A crucial Reserve Bank of India (RBI) sub-committee did not discuss easing lending curbs facing 11 state-run banks on Thursday despite intense pressure from the government to take a softer stance towards them, a source close to the discussions said.
The source said that the central bank's board for financial supervision (BFS) only discussed the banks' September quarter results and did not address the so-called prompt corrective action (PCA) plan that they currently have to operate under. That plan which restricts their lending has been imposed in recent years after the 11 suffered from a surge in bad loans, capital depletion and mounting losses.
The BFS is waiting for a detailed plan from RBI officials before it can submit recommendations to the central bank's board, which will decide on steps to ease any of the curbs facing individual banks, the source said. "The RBI did not indicate any date so far to complete and submit the detailed plan," this person added.
The plan will include measures that the 11 banks, the government and the RBI will need to take to revive them, the source said.
The lack of momentum is only likely to add to tensions between the government of Prime Minister Narendra Modi and the RBI at the next board meeting on Dec. 14. The BFS only meets once a month.
The RBI did not reply to an email seeking comments for this story.
The government, which wants the central bank to make it easier for banks and other lenders to make loans ahead of a general election due by May next year, is now in a position to control the board following its recent appointments of new members.
In recent months, the government and the central bank have been at loggerheads over whether the RBI has been too hawkish in its stance towards lenders and the economy given a drop in the inflation rate and signs of slower growth, as well as in the face of defaults by a major lender.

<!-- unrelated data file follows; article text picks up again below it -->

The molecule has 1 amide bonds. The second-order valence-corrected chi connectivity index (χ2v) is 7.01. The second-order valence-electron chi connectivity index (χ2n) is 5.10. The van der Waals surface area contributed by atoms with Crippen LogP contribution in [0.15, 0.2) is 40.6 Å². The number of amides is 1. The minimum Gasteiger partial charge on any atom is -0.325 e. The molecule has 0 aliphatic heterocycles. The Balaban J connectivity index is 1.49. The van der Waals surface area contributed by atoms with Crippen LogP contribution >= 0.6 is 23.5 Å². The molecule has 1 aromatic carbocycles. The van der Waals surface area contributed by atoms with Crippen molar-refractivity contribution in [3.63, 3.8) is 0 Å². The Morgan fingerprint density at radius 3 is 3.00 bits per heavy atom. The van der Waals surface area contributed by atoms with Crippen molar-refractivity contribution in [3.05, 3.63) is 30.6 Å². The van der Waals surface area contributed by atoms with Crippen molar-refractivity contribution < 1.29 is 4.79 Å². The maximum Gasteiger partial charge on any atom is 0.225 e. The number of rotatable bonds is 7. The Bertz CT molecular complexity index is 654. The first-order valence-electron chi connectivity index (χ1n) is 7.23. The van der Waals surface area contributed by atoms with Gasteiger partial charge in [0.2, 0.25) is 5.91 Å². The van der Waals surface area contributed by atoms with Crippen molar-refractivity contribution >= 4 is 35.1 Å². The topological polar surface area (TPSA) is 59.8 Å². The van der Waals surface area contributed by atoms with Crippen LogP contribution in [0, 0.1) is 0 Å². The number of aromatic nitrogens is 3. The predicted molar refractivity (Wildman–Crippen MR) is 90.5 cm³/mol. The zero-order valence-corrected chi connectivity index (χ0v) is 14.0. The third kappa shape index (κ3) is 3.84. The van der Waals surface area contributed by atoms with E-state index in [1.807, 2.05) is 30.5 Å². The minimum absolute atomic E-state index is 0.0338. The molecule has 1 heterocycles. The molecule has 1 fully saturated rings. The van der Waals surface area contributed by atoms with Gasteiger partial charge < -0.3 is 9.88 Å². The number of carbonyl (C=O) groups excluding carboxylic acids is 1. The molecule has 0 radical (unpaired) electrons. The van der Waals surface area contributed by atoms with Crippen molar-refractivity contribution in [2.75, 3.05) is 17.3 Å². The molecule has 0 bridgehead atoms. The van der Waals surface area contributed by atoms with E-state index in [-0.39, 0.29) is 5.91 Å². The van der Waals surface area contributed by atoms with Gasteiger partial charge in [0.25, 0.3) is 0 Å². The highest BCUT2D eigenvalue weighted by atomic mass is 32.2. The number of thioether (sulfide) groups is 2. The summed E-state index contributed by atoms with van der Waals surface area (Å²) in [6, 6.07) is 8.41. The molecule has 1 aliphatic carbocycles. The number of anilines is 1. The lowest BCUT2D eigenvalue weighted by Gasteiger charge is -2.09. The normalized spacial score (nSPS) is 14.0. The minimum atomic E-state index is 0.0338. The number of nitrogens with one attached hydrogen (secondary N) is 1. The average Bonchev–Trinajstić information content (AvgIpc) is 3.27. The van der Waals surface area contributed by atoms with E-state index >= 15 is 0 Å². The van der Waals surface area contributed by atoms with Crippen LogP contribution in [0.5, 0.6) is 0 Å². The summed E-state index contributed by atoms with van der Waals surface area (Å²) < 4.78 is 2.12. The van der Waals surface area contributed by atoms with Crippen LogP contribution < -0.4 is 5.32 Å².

There are 21 listed state-run banks in India that cater to about two-third of the total loans in the economy. With nearly half of them under a PCA plan and the rest cautious due to a record $150 billion in bad debt, there is concern that their ability to lend is restricted.
The government is particularly anxious to increase the availability of credit for small and medium-sized businesses.
The government has been using some of the members it nominated to the central bank's board to increase pressure on the RBI to relax curbs on the 11 lenders and to take a series of other actions to increase liquidity. The BFS was brought into the matter at the last meeting at the direction of the board.
The RBI kept interest rates unchanged and retained its "calibrated tightening" stance at its monetary policy committee meeting on Wednesday despite a steep downward revision in its inflation projections.
The government said in a statement it believed the "policy stance probably required calibration," in an indication it may be unhappy with the RBI retaining its tightening bias.
A finance ministry official declined to clarify the statement.